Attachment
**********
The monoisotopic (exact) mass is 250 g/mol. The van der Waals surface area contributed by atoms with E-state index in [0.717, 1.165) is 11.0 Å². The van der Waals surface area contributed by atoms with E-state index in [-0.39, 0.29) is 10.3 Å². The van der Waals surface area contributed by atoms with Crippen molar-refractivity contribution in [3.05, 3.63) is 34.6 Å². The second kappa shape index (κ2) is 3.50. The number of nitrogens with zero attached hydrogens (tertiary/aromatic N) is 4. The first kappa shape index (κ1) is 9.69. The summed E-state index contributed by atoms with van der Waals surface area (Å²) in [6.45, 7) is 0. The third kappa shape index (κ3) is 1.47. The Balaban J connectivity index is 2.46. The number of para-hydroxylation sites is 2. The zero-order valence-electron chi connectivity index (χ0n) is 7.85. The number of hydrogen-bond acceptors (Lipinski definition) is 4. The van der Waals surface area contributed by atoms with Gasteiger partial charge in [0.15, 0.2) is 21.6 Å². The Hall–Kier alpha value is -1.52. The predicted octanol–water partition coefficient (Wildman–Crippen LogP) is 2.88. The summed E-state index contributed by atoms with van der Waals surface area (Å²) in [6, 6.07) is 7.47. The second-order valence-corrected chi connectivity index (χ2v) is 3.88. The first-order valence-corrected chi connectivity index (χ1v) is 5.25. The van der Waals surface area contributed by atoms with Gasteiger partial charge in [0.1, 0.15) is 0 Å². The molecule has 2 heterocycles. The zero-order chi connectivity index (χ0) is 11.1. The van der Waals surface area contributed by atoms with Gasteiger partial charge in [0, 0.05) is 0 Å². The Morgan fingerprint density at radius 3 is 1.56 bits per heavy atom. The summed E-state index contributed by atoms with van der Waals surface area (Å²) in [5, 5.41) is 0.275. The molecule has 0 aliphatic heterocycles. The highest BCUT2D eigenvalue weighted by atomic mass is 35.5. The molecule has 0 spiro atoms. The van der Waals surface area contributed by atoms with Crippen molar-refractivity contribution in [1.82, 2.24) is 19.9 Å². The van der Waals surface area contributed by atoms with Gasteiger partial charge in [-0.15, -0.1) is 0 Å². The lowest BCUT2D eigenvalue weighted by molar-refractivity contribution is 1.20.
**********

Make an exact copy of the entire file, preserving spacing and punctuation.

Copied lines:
The monoisotopic (exact) mass is 250 g/mol. The van der Waals surface area contributed by atoms with E-state index in [0.717, 1.165) is 11.0 Å². The van der Waals surface area contributed by atoms with E-state index in [-0.39, 0.29) is 10.3 Å². The van der Waals surface area contributed by atoms with Crippen molar-refractivity contribution in [3.05, 3.63) is 34.6 Å². The second kappa shape index (κ2) is 3.50. The number of nitrogens with zero attached hydrogens (tertiary/aromatic N) is 4. The first kappa shape index (κ1) is 9.69. The summed E-state index contributed by atoms with van der Waals surface area (Å²) in [6.45, 7) is 0. The third kappa shape index (κ3) is 1.47. The Balaban J connectivity index is 2.46. The number of para-hydroxylation sites is 2. The zero-order valence-electron chi connectivity index (χ0n) is 7.85. The number of hydrogen-bond acceptors (Lipinski definition) is 4. The van der Waals surface area contributed by atoms with Gasteiger partial charge in [0.15, 0.2) is 21.6 Å². The Hall–Kier alpha value is -1.52. The predicted octanol–water partition coefficient (Wildman–Crippen LogP) is 2.88. The summed E-state index contributed by atoms with van der Waals surface area (Å²) in [6, 6.07) is 7.47. The second-order valence-corrected chi connectivity index (χ2v) is 3.88. The first-order valence-corrected chi connectivity index (χ1v) is 5.25. The van der Waals surface area contributed by atoms with Gasteiger partial charge in [0.1, 0.15) is 0 Å². The molecule has 2 heterocycles. The zero-order chi connectivity index (χ0) is 11.1. The van der Waals surface area contributed by atoms with Gasteiger partial charge in [0, 0.05) is 0 Å². The Morgan fingerprint density at radius 3 is 1.56 bits per heavy atom. The summed E-state index contributed by atoms with van der Waals surface area (Å²) in [5, 5.41) is 0.275. The molecule has 0 aliphatic heterocycles. The highest BCUT2D eigenvalue weighted by atomic mass is 35.5. The molecule has 0 spiro atoms. The van der Waals surface area contributed by atoms with Crippen molar-refractivity contribution in [1.82, 2.24) is 19.9 Å². The van der Waals surface area contributed by atoms with Gasteiger partial charge in [-0.15, -0.1) is 0 Å². The lowest BCUT2D eigenvalue weighted by molar-refractivity contribution is 1.20.